The film’s central focus is on Glugga’s exploration of the open road with no explicit destination, a luxury not historically afforded by women- on or off-screen. All movement in the film is about breaching borders: bodily, geographical, and cultural, and in breaching these constrictions, it provokes a transformation of spirit. The vast, insurmountable terrain where she is lost reflects Glugga’s unsatiated desire for the pursuit of freedom: there is always somewhere to escape from, to return to, or to conquer by means of the imagination. The juxtaposition between domestic and natural elements, the loneliness of the inner world, and the overwhelmingness of the natural world is reminiscent of Maya Deren’s filmography, known for the deconstruction of cinematic landscapes through dream-like absurdity. Nature is seen as having beautiful surfaces with terrible depths, and in this way, it echoes female experience, which is, for the most part, concealed beneath the surface of our culture. In searching for herself, a woman soon realizes that only one-tenth of her experience is visible; the other tenth is hidden, inexplicable, unspeakable.[3] The film offers the nine-tenths an expression, bringing the undercurrents to the surface.

Also, Read – The 6 Best Body Horror Movies of All Time

This labrinyntine spiritual journey, or in Lacanian terminology, a return to one’s inner essence, ultimately leads to Glugga’s encounter with the cold brutality of nature. Resolving to break the cocoon at her own discretion, she emerges out in the wilderness with a profound realization of the abstract and wavering notions of identity, lacking a static foundation upon which they are created, disappearing as quickly and erratically as they come. Following the footsteps of women from Iceland’s dark era of reformation, she walks in the stone gorge of Thingvellir towards the infamous Drowning Pool, used during annual parliamentary sessions to drown errant women. They would be dragged across the water at the pool with their head covered by a sack, held under by a long pole, their life extinguished by drowning in its icy waters. The film’s climax is antithetical: Glugga’s plunge into the Drowning Pool captures that liminal moment when she transcends the imposed cultural identity and delves into the realm of individuality, untainted by external influence.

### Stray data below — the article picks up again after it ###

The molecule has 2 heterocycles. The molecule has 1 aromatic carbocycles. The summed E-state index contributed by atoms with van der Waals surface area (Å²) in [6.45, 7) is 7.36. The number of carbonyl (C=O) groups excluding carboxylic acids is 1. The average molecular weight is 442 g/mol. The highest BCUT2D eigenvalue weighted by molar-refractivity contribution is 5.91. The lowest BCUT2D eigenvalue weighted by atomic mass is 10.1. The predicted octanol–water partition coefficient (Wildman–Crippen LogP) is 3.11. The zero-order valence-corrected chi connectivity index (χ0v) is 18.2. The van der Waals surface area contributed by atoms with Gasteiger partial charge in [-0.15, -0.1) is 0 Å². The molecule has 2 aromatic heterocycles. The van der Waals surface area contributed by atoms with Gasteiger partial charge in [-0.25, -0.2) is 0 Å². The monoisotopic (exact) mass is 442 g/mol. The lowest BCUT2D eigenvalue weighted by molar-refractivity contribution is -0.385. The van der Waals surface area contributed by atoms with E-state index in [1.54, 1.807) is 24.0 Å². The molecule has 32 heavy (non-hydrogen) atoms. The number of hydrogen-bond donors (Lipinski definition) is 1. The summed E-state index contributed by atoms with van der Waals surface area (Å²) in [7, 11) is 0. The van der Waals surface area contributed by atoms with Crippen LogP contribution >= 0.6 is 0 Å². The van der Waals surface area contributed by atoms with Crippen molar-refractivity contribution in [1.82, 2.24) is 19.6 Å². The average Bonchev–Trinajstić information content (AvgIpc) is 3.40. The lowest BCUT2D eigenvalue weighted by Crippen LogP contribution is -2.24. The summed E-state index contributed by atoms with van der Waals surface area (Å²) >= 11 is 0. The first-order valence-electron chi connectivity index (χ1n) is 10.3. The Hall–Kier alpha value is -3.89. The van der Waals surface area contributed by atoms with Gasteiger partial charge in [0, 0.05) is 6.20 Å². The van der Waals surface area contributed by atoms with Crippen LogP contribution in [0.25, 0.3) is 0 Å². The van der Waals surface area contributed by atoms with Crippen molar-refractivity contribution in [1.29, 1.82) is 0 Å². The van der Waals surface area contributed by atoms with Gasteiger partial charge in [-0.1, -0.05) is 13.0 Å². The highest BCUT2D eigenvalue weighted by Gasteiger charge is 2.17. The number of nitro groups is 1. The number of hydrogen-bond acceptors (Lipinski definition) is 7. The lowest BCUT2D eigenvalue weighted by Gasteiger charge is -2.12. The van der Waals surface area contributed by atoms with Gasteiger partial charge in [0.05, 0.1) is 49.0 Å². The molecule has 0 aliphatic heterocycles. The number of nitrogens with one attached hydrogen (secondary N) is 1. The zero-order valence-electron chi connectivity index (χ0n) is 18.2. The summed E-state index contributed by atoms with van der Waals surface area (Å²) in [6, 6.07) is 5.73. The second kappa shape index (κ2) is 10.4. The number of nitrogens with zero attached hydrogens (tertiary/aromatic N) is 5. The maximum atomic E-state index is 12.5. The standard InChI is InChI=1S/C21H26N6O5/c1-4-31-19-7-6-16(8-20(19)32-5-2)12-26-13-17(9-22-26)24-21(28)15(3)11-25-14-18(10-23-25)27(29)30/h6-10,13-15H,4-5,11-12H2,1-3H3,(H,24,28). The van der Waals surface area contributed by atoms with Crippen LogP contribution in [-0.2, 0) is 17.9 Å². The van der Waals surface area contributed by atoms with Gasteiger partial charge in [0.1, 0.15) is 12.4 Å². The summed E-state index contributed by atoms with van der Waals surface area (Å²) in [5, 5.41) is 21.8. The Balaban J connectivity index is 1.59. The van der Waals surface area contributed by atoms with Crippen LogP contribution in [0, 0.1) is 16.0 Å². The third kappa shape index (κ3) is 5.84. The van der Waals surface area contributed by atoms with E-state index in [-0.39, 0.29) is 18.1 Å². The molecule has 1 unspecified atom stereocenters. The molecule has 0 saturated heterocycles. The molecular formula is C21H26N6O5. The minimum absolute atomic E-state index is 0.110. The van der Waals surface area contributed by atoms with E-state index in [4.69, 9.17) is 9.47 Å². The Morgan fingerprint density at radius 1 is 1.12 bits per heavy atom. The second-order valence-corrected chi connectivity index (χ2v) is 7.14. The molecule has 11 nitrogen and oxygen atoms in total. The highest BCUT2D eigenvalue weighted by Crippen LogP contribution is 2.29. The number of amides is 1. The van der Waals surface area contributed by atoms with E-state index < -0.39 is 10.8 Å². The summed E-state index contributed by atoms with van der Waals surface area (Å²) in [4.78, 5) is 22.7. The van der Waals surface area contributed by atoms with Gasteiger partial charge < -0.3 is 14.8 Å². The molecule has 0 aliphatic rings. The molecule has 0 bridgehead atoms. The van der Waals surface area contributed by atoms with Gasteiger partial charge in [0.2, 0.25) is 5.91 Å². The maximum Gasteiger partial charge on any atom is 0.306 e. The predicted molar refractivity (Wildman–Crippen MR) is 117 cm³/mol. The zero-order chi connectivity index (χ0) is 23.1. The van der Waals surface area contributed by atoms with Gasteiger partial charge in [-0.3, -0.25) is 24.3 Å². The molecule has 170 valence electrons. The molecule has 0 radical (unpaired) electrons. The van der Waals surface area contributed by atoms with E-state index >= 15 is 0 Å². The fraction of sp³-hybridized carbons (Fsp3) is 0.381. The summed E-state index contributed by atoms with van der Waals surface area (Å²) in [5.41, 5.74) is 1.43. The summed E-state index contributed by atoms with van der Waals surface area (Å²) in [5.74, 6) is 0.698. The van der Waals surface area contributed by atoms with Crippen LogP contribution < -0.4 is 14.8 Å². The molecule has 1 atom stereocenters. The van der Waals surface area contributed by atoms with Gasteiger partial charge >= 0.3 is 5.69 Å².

Similar to Deren’s At Land, the dynamic of the Odyssey here is reversed. Instead of undertaking the long voyage of the search for adventure, the protagonist finds that the universe itself has usurped the dynamic action that was once the prerogative of human will and confronts her with a volatile and relentless metamorphosis, a process holding its own meaning and power.[4] Renouncing a totalizing narrative, the director uses association with blankness that is detached from the truth and devoid of memory to illustrate Glugga’s pilgrimage towards self-actualization, which is private and evades speculation. Located somewhere between dream and reality, historical fact and corrupted memory, the film reveals the paradoxes inherent in being born a woman and the fleeting nature of the dynamic personality, which is forever in a transformative phase.


[1] Kim Hyesoon: The Female Grotesque, in Guernica Magazine.

[2] Visual Pleasure and Narrative Cinema by Laura Mulvey, Screen, Volume 16, 1975.

[3] Searching For Herself: Female Experience and Female Tradition in Icelandic Literature by Helga Kress, 2006.

[4] Cinematography: The Creative Use of Reality by Maya Deren, The Visual Arts Today, Vol. 89, 1960.

Glugga Links – FilmFreeway


Similar Posts